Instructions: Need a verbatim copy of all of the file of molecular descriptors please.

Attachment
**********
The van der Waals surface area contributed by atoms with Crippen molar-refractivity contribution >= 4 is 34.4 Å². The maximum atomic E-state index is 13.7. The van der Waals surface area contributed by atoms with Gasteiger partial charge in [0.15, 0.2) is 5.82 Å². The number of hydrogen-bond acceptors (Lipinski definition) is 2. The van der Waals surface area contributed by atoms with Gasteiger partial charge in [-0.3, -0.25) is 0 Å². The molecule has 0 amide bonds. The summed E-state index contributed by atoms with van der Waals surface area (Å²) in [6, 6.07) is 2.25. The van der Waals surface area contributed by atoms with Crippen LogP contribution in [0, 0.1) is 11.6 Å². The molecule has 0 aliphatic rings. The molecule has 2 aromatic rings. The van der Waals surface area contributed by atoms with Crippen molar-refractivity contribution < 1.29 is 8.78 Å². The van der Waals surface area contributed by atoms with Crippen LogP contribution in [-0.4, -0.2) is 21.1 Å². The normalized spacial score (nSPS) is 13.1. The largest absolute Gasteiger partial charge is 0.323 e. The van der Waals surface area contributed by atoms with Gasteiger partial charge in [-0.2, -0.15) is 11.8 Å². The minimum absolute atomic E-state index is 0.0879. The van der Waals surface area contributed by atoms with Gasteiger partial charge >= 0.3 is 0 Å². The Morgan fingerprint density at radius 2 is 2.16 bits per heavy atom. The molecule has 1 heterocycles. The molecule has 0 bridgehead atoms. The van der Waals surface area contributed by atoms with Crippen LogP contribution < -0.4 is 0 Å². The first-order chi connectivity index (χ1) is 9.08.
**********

The van der Waals surface area contributed by atoms with Crippen molar-refractivity contribution >= 4 is 34.4 Å². The maximum atomic E-state index is 13.7. The van der Waals surface area contributed by atoms with Gasteiger partial charge in [0.15, 0.2) is 5.82 Å². The number of hydrogen-bond acceptors (Lipinski definition) is 2. The van der Waals surface area contributed by atoms with Gasteiger partial charge in [-0.3, -0.25) is 0 Å². The molecule has 0 amide bonds. The summed E-state index contributed by atoms with van der Waals surface area (Å²) in [6, 6.07) is 2.25. The van der Waals surface area contributed by atoms with Crippen LogP contribution in [0, 0.1) is 11.6 Å². The molecule has 0 aliphatic rings. The molecule has 2 aromatic rings. The van der Waals surface area contributed by atoms with Crippen molar-refractivity contribution < 1.29 is 8.78 Å². The van der Waals surface area contributed by atoms with Crippen LogP contribution in [-0.4, -0.2) is 21.1 Å². The normalized spacial score (nSPS) is 13.1. The largest absolute Gasteiger partial charge is 0.323 e. The van der Waals surface area contributed by atoms with Gasteiger partial charge in [-0.2, -0.15) is 11.8 Å². The minimum absolute atomic E-state index is 0.0879. The van der Waals surface area contributed by atoms with Gasteiger partial charge >= 0.3 is 0 Å². The Morgan fingerprint density at radius 2 is 2.16 bits per heavy atom. The molecule has 1 heterocycles. The molecule has 0 bridgehead atoms. The van der Waals surface area contributed by atoms with Crippen LogP contribution < -0.4 is 0 Å². The first-order chi connectivity index (χ1) is 9.08.